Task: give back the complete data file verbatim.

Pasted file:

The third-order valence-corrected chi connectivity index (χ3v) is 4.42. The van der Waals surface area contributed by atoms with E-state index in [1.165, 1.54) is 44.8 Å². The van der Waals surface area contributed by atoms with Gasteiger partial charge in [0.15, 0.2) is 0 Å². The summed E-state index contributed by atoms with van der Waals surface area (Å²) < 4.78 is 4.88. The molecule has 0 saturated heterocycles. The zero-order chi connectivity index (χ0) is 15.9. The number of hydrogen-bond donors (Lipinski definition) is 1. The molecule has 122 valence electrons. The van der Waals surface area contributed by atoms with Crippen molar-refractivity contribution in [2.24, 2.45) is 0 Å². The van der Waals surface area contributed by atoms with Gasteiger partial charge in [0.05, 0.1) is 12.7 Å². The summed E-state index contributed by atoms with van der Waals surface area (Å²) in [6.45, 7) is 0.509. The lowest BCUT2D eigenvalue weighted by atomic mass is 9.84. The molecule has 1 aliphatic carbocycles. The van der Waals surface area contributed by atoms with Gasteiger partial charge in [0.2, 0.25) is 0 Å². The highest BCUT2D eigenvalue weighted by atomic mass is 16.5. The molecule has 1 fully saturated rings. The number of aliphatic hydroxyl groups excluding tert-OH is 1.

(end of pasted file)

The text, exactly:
The third-order valence-corrected chi connectivity index (χ3v) is 4.42. The van der Waals surface area contributed by atoms with E-state index in [1.165, 1.54) is 44.8 Å². The van der Waals surface area contributed by atoms with Gasteiger partial charge in [0.15, 0.2) is 0 Å². The summed E-state index contributed by atoms with van der Waals surface area (Å²) < 4.78 is 4.88. The molecule has 0 saturated heterocycles. The zero-order chi connectivity index (χ0) is 15.9. The number of hydrogen-bond donors (Lipinski definition) is 1. The molecule has 122 valence electrons. The van der Waals surface area contributed by atoms with Crippen molar-refractivity contribution in [2.24, 2.45) is 0 Å². The van der Waals surface area contributed by atoms with Gasteiger partial charge in [0.05, 0.1) is 12.7 Å². The summed E-state index contributed by atoms with van der Waals surface area (Å²) in [6.45, 7) is 0.509. The lowest BCUT2D eigenvalue weighted by atomic mass is 9.84. The molecule has 1 aliphatic carbocycles. The van der Waals surface area contributed by atoms with Gasteiger partial charge in [0.2, 0.25) is 0 Å². The highest BCUT2D eigenvalue weighted by atomic mass is 16.5. The molecule has 1 fully saturated rings. The number of aliphatic hydroxyl groups excluding tert-OH is 1.